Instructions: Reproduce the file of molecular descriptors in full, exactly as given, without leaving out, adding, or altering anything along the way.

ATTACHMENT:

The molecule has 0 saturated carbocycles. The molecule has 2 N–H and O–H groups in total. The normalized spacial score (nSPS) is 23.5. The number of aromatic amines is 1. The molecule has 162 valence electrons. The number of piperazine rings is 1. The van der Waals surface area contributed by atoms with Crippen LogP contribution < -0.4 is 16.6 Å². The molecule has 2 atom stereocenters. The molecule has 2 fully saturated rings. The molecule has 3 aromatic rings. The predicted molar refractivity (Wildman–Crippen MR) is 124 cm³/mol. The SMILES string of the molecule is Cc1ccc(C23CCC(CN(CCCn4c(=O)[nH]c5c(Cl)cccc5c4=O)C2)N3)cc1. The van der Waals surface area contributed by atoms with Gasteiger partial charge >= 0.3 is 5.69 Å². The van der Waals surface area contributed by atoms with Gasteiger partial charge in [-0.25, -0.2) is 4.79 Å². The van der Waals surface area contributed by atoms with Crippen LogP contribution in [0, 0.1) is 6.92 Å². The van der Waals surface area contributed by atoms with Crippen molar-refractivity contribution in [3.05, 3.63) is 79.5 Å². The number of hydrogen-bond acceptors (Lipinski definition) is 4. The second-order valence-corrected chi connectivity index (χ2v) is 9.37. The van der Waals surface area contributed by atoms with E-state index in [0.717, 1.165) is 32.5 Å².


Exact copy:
The molecule has 0 saturated carbocycles. The molecule has 2 N–H and O–H groups in total. The normalized spacial score (nSPS) is 23.5. The number of aromatic amines is 1. The molecule has 162 valence electrons. The number of piperazine rings is 1. The van der Waals surface area contributed by atoms with Crippen LogP contribution < -0.4 is 16.6 Å². The molecule has 2 atom stereocenters. The molecule has 2 fully saturated rings. The molecule has 3 aromatic rings. The predicted molar refractivity (Wildman–Crippen MR) is 124 cm³/mol. The SMILES string of the molecule is Cc1ccc(C23CCC(CN(CCCn4c(=O)[nH]c5c(Cl)cccc5c4=O)C2)N3)cc1. The van der Waals surface area contributed by atoms with Gasteiger partial charge >= 0.3 is 5.69 Å². The van der Waals surface area contributed by atoms with Gasteiger partial charge in [-0.25, -0.2) is 4.79 Å². The van der Waals surface area contributed by atoms with Crippen LogP contribution in [0, 0.1) is 6.92 Å². The van der Waals surface area contributed by atoms with Crippen molar-refractivity contribution in [3.05, 3.63) is 79.5 Å². The number of hydrogen-bond acceptors (Lipinski definition) is 4. The second-order valence-corrected chi connectivity index (χ2v) is 9.37. The van der Waals surface area contributed by atoms with E-state index in [0.717, 1.165) is 32.5 Å².